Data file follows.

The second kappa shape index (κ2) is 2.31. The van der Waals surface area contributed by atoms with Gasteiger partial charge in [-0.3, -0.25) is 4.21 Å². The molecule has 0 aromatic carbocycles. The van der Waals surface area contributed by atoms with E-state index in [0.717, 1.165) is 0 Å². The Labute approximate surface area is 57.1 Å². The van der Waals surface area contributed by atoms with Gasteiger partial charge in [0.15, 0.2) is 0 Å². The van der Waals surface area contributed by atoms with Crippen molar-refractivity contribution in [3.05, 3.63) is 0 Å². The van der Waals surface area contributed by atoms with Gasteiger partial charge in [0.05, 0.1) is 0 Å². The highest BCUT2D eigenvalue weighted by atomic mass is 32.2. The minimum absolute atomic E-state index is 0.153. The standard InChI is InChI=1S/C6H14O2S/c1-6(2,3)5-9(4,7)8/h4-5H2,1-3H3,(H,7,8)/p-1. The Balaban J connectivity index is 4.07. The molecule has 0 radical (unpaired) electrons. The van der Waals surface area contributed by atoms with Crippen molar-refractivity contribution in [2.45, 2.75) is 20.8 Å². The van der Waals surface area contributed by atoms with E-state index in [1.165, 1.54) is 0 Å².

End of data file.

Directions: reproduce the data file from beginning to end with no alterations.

The second kappa shape index (κ2) is 2.31. The van der Waals surface area contributed by atoms with Gasteiger partial charge in [-0.3, -0.25) is 4.21 Å². The molecule has 0 aromatic carbocycles. The van der Waals surface area contributed by atoms with E-state index in [0.717, 1.165) is 0 Å². The Labute approximate surface area is 57.1 Å². The van der Waals surface area contributed by atoms with Gasteiger partial charge in [0.15, 0.2) is 0 Å². The van der Waals surface area contributed by atoms with Crippen molar-refractivity contribution in [3.05, 3.63) is 0 Å². The van der Waals surface area contributed by atoms with Gasteiger partial charge in [0.05, 0.1) is 0 Å². The highest BCUT2D eigenvalue weighted by atomic mass is 32.2. The minimum absolute atomic E-state index is 0.153. The standard InChI is InChI=1S/C6H14O2S/c1-6(2,3)5-9(4,7)8/h4-5H2,1-3H3,(H,7,8)/p-1. The Balaban J connectivity index is 4.07. The molecule has 0 radical (unpaired) electrons. The van der Waals surface area contributed by atoms with Crippen molar-refractivity contribution in [2.45, 2.75) is 20.8 Å². The van der Waals surface area contributed by atoms with E-state index in [1.165, 1.54) is 0 Å².